Back in Northumberland, my desire for a better understanding of the interplay between livestock grazing and vegetation has led me to become a volunteer with Flexigraze, a CIC (Community Interest Company) set up to provide conservation grazing services in North-East England (  Flexigraze makes use of an eclectic mix of sheep breeds that can thrive on the roughest of grazings including Manx Loaghtans, Hebrideans, Shetlands, Soays and Swaledales, plus ponies and Highland cattle for the really thick stuff.  Flexigraze is managed by Stephen Comber, who for his main commercial enterprise, I was delighted to discover, has a flock of Easycares.

Stephen and his Easycares

Both Richard and Stephen are thoughtful men, generous with their knowledge and deeply concerned about the future of livestock farming post-Brexit.  Richard gave me a stark insight into the economic penalty of having to shear his Herdwicks: he has about 500 sheep and this year he received 33p for each fleece i.e. £165 in total.  Shearing, however, cost £1.20 per sheep i.e. £600 in total.  Moreover the greatest expense was gathering the flocks in from the hills for the shearing: this took 2 men and their dogs 5 days at £100 per man-day i.e. £1000.  So the total cost was £1600 i.e. a net loss of £1435.

Richard and the Chosen Tip

Anyway, I sounded out both of them on their willingness to get involved with a cross-breeding experiment, and was very pleased when they came on board.  So last week found me with a borrowed horse-van picking up a fine, sturdy but somewhat grumpy one-eyed Herdwick ram from Richard’s farm.

Grumpy, I think, because Richard had already put his ‘tips’ (the Cumbrian dialect variant on tup or ram) in with his ewes and my guy seemed to be aware that he was missing out: he gave Richard a hearty farewell butt and stamped his foot at me when I tried to make friends.

Four hours later we were safely in Northumberland and he had mellowed enough to accept pieces of apple from me.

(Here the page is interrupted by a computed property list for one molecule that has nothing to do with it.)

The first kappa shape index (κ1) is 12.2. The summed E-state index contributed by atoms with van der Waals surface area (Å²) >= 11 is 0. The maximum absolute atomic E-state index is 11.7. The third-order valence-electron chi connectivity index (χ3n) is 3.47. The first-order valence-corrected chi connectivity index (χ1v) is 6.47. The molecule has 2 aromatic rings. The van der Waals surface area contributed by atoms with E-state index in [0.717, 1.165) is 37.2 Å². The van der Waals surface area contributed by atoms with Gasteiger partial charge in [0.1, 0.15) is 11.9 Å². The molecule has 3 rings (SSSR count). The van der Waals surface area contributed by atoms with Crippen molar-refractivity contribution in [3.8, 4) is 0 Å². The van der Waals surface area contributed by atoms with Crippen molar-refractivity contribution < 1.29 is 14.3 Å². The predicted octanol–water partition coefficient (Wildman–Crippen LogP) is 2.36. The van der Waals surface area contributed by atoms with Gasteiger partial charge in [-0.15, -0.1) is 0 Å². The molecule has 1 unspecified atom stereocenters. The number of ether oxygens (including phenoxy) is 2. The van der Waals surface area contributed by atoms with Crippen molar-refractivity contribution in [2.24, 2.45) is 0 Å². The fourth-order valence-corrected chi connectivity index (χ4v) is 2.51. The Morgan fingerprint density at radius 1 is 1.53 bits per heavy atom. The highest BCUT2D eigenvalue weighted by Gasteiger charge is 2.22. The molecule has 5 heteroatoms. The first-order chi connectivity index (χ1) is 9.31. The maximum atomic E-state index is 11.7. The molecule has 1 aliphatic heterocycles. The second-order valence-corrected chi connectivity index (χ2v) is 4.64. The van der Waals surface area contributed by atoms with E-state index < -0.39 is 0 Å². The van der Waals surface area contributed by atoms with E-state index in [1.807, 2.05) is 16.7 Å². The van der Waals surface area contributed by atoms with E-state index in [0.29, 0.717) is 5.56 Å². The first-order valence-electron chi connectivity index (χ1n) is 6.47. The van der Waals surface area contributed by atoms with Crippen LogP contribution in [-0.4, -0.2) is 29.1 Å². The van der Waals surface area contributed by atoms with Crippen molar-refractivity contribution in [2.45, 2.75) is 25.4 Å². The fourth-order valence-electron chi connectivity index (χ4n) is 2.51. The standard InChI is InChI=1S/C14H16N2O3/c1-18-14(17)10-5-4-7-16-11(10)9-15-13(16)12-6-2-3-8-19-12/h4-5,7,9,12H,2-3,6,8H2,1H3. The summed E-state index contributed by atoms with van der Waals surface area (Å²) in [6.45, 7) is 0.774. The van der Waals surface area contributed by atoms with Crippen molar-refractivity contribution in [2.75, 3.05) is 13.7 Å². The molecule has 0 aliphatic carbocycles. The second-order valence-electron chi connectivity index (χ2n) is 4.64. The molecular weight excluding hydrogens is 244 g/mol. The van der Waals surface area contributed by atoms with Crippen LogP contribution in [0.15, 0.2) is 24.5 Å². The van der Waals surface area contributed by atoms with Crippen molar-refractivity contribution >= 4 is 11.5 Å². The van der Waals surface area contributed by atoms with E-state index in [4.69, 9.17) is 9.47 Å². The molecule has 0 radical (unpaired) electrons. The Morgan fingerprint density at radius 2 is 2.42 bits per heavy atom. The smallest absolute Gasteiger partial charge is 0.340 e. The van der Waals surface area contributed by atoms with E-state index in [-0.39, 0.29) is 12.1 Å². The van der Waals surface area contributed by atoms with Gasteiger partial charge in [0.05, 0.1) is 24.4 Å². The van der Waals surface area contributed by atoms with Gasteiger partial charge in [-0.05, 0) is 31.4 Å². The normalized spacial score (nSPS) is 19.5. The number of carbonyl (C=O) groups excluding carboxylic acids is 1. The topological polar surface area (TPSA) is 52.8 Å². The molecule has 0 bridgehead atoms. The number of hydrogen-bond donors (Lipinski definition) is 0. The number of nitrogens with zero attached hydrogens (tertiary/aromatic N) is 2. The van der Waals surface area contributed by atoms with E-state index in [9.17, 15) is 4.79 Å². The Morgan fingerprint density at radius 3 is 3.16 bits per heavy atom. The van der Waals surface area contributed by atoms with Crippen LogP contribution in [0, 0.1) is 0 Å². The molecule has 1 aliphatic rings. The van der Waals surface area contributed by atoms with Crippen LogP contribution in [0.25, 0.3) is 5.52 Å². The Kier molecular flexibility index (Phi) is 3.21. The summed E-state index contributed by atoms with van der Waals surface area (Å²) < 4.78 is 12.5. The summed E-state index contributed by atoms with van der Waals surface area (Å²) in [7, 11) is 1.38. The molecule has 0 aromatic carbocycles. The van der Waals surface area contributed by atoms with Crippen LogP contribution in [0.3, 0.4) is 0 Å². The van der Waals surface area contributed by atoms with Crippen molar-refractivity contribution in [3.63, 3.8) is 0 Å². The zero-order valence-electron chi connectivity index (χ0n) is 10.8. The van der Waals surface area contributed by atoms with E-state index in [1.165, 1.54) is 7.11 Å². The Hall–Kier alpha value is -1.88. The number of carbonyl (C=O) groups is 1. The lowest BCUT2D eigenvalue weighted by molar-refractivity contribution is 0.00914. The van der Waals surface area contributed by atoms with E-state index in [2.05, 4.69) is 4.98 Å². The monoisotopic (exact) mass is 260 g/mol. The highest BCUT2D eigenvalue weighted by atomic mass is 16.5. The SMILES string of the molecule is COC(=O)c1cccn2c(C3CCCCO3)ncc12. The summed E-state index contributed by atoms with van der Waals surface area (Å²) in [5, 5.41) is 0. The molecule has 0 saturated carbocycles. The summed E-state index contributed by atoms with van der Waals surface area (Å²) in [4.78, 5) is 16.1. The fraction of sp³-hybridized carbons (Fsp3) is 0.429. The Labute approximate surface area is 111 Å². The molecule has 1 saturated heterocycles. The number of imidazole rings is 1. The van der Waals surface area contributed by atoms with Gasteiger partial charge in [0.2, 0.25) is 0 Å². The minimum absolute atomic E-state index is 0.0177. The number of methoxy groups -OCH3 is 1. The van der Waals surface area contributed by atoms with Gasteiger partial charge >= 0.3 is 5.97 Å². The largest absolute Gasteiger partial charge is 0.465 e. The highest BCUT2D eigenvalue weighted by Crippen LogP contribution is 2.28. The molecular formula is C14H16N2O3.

Meet Leif the Lucky

I am calling him Leif the Lucky (Lucky Leif for short) – this was the nickname of Leif Ericsson the first Norseman to reach North America, and seemed an appropriate name for a Viking sheep boldly going where none of his ilk have gone before and, I hope, founding a new breed.  Also his missing eye gives him a slightly piratical look.

Herdwick rams have a reputation for exceptional agility and randiness, so Stephen, who had not yet put his tups with his ewes, was anxious to get Leif and the four chosen Easycare brides away from his main holding in case he tried some extra-curricular matings.  This suited Leif who was enthusiastically investigating his unexpected harem even while in a sheep trailer with headroom only.

Lucky Leif and his ladies are now ensconced in a rank grassy paddock between the sand dunes and the reedbeds of the East Chevington Nature Reserve on the Northumberland coast.  They seem to have settled in and I think they are happy.

In the Reeds
Leif and his ladies
Lucky Leif

So now we sit back and wait.  The best scientific evidence is that the fleece-shedding switch gene is dominant so the lambs should inherit this from their mothers.  However other genes and other factors are in play when it comes to the pattern, timing and completeness of the shedding.  The health and diet of the sheep may play a role as well as its genetic heritage.  For it to be a success, the experiment has to produce sheep that can live out on the mountains all year round as well as being self-shedding, and we are unlikely to be able to gauge the results properly until late 2019 or 2020.  In the meantime though, I am looking forward to seeing if Leif’s lambs will have those white spots on the backs of their ears…..